“The Hateful Eight” Review: A bloody good time in the West
This seems to be the year of me seeing films by directors or franchises that I have never seen. So this is my first Tarantino film. The Hateful 8 is the latest and eighth film from director Quentin Tarantino, starring Samuel L. Jackson, Jennifer Jason Leigh, Tim Roth, Michael Madson, Kurt Russell, and Walton Goggins.
With a hefty three hour fifteen minute runtime, a built in intermission and seemingly never-ending scenes, this film feels every second of the over three hour runtime. The film opens with an overture set to a black and red horse carriage and mountain scene, long wide shots of landscapes and finally to our main characters. John Ruth (Russell) and Daisy Domergue (Leigh) are traveling with their stage coach driver, OB (James Parks) to Red Rock, Wyoming where John Ruth is to collect the $10,000 bounty for Daisy and see her hang for murder. Their stage coach is racing against the approaching blizzard and must get to Minnie’s Haberdashery before the storm gets them. They come across Captain Marquis Warren (Samuel L. Jackson) who is stuck in the storm without a way to Red Rock. After a lengthy scene of John Ruth questioning Captain Warren, he agrees to take him in the coach to Minnie’s.
Along the way, they come across another straggler, Chris Mannix (Walton Goggins), a former Rebel soldier and a Southern racist. He informs John Ruth that he is to be the new Sheriff of Red Rock and that he must take him there because his horse couldn’t get through the snow and he has no other way. After more talking and accusations that Mannix or Captain Warren are trying to get to Domergue, John Ruth agrees to yet another passenger.
Finally, the group arrives just before the storm to Minnie’s Haberdashery, a small cabin where people could stay on their long travels. However, Minnie wasn’t there. Bob the Mexican (Demien Bichir) greeted them and told them Minnie had gone to her mother’s and he was watching the place. Captain Warren found this to be odd, but kept to himself about it. When given the chance, he questioned Bob. Inside Minnie’s there was an old man who Chris recognized as Chester Charles Smithers, another rebel army member. In the corner, was Joe Gage (Michael Madsen) and with Smithers was Oswaldo Mobray (Tim Roth).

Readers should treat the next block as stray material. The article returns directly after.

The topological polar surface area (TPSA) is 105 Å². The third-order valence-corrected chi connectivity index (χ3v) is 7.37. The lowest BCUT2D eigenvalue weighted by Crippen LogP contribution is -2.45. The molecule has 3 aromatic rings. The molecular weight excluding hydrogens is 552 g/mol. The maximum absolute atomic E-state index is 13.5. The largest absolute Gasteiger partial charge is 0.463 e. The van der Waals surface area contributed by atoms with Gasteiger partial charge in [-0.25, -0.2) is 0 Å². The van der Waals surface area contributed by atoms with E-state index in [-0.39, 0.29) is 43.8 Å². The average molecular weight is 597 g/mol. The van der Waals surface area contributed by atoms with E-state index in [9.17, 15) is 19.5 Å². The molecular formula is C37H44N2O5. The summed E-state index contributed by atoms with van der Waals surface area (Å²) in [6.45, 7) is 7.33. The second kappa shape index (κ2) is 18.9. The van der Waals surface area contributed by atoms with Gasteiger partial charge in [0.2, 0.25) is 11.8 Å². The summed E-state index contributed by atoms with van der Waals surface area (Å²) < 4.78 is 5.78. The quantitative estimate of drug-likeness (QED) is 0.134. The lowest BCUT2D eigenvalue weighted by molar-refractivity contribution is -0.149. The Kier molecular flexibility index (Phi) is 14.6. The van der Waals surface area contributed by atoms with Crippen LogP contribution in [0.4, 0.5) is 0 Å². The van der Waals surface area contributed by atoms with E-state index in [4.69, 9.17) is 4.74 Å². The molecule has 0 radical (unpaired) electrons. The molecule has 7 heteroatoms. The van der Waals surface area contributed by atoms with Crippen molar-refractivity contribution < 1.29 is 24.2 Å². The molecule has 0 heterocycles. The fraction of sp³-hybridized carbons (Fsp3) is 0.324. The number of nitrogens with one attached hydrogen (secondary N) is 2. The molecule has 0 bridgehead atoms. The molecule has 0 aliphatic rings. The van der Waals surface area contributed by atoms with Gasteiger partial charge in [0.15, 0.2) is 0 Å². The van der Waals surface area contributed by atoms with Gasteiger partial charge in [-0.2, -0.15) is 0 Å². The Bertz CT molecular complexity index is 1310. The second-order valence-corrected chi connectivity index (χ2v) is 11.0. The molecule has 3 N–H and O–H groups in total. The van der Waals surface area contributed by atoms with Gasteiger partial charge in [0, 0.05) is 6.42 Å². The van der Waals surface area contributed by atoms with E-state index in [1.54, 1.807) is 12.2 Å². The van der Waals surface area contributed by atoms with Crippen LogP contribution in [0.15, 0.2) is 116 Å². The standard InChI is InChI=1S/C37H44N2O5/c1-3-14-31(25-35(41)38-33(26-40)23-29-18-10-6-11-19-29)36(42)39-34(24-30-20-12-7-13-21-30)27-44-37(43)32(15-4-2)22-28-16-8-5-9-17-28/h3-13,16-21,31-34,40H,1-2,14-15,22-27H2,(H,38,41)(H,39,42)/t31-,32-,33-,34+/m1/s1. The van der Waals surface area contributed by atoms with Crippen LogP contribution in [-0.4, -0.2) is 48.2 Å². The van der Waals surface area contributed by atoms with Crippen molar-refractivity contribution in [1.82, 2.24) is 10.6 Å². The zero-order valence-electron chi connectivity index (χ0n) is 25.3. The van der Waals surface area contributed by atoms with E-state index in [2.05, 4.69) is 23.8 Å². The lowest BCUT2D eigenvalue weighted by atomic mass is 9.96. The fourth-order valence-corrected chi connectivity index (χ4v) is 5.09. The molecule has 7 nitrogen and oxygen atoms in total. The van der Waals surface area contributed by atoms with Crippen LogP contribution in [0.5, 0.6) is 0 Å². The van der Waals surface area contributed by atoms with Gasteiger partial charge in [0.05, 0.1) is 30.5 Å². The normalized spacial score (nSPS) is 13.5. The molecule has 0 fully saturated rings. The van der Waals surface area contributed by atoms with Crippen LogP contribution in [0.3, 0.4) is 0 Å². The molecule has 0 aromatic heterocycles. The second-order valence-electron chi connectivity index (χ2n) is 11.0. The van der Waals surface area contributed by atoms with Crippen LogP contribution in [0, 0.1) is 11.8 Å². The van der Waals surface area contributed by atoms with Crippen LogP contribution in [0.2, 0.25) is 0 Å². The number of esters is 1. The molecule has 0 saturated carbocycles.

Through the story, the group gets to know each other and begin accusing each other of different motives; whether is it that the stole the property from Minnie, murdered Minnie, are working together to free Domergue, working separately to free Domergue, or just being a terrible racist human being. The film is very violent and vulgar, with anything from body parts blowing off, vomiting blood, to disgustingly visual descriptions of sexual assault. I’m told that this is a classic part of the Tarantino style, so I just chalk it up to that. I don’t appreciate that, so it wasn’t my favorite part of the film.
The story in the film was interesting and intriguing and if it weren’t for that, it would’ve been an incredibly painful film to sit through. There are twists and turns and the story isn’t very predictable. It comments a lot on racism and therefore gets the audience thinking about the role that race is playing in the story. However, the film is definitely too long. Not a whole lot happens in the first part of the film.
What was done well with this film was the cinematography with beautiful shots and colors all throughout the film. The film is mostly comprised of dark hues and colors, typical with the time, but when there is color, particularly red, it is vibrant and beautifully shot. I also really enjoyed the score to the film. It has a very classic yet new feel to it. It fit the time period but wasn’t overly stereotypical.
The acting in the film was superb. All of the characters felt very real and accurate. Samuel L. Jackson was incredible as usual, with every other actor right on his heels with their performances. I’d have to say that my favorite performance was from Sheriff Mannix, played by Walton Goggins. The character at first seems so simplistic and predictable but then develops into something else. He is a big source of humor in the film, but also provides some of the most emotionally touching moments as well. Channing Tatum is in this film, and I don’t want to spoil anything so I won’t say in what context, but he was by far the weakest. He was in there the shortest amount of time of all the big names in the film and stuck out the most. His character wasn’t very believable. All of the other actors transformed into their various characters, but Tatum was just Channing Tatum in a costume. It is unfortunate because it is a different role than he is used to playing and I hoped he would do well.
Overall, the film is entertaining, but definitely not for people who can’t sit through a long film. The characters are interesting and well acted and the film itself is beautiful.
Rating 7.5/ 10